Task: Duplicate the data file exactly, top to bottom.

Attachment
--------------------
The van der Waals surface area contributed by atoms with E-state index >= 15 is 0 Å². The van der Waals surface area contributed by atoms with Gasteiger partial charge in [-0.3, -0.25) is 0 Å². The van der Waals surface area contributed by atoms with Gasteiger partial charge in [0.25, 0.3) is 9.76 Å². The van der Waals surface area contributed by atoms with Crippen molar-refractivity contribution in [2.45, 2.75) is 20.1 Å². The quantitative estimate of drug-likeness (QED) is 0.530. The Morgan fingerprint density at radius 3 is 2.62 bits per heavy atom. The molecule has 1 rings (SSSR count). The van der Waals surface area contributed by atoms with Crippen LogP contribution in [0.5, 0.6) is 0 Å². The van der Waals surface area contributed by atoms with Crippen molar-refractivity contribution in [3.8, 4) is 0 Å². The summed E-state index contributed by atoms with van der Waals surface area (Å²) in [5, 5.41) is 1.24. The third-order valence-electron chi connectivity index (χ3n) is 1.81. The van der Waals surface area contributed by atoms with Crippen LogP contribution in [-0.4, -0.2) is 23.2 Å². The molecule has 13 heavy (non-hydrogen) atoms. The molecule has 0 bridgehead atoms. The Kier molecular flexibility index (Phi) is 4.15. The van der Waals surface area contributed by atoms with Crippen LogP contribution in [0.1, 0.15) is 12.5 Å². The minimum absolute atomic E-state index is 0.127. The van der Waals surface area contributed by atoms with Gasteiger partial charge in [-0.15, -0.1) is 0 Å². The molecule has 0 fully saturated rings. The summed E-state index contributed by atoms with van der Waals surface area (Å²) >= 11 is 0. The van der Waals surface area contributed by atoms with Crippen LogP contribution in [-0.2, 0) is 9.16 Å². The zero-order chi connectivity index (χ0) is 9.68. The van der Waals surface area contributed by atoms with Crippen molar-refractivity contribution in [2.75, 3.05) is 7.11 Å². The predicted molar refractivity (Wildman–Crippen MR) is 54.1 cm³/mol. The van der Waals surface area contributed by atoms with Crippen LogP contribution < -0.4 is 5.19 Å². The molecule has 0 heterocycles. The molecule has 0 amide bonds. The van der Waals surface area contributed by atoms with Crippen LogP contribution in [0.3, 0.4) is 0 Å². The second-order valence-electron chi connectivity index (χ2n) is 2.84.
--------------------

The van der Waals surface area contributed by atoms with E-state index >= 15 is 0 Å². The van der Waals surface area contributed by atoms with Gasteiger partial charge in [-0.3, -0.25) is 0 Å². The van der Waals surface area contributed by atoms with Gasteiger partial charge in [0.25, 0.3) is 9.76 Å². The van der Waals surface area contributed by atoms with Crippen molar-refractivity contribution in [2.45, 2.75) is 20.1 Å². The quantitative estimate of drug-likeness (QED) is 0.530. The Morgan fingerprint density at radius 3 is 2.62 bits per heavy atom. The molecule has 1 rings (SSSR count). The van der Waals surface area contributed by atoms with Crippen LogP contribution in [0.5, 0.6) is 0 Å². The van der Waals surface area contributed by atoms with Crippen molar-refractivity contribution in [3.8, 4) is 0 Å². The summed E-state index contributed by atoms with van der Waals surface area (Å²) in [5, 5.41) is 1.24. The third-order valence-electron chi connectivity index (χ3n) is 1.81. The van der Waals surface area contributed by atoms with Crippen LogP contribution in [-0.4, -0.2) is 23.2 Å². The molecule has 13 heavy (non-hydrogen) atoms. The molecule has 0 bridgehead atoms. The Kier molecular flexibility index (Phi) is 4.15. The van der Waals surface area contributed by atoms with Crippen LogP contribution in [0.1, 0.15) is 12.5 Å². The minimum absolute atomic E-state index is 0.127. The van der Waals surface area contributed by atoms with Gasteiger partial charge in [-0.15, -0.1) is 0 Å². The molecule has 0 fully saturated rings. The summed E-state index contributed by atoms with van der Waals surface area (Å²) >= 11 is 0. The van der Waals surface area contributed by atoms with Crippen LogP contribution in [-0.2, 0) is 9.16 Å². The zero-order chi connectivity index (χ0) is 9.68. The van der Waals surface area contributed by atoms with Crippen molar-refractivity contribution in [2.75, 3.05) is 7.11 Å². The predicted molar refractivity (Wildman–Crippen MR) is 54.1 cm³/mol. The van der Waals surface area contributed by atoms with Crippen LogP contribution < -0.4 is 5.19 Å². The molecule has 0 heterocycles. The molecule has 0 amide bonds. The van der Waals surface area contributed by atoms with Crippen LogP contribution in [0.3, 0.4) is 0 Å². The second-order valence-electron chi connectivity index (χ2n) is 2.84.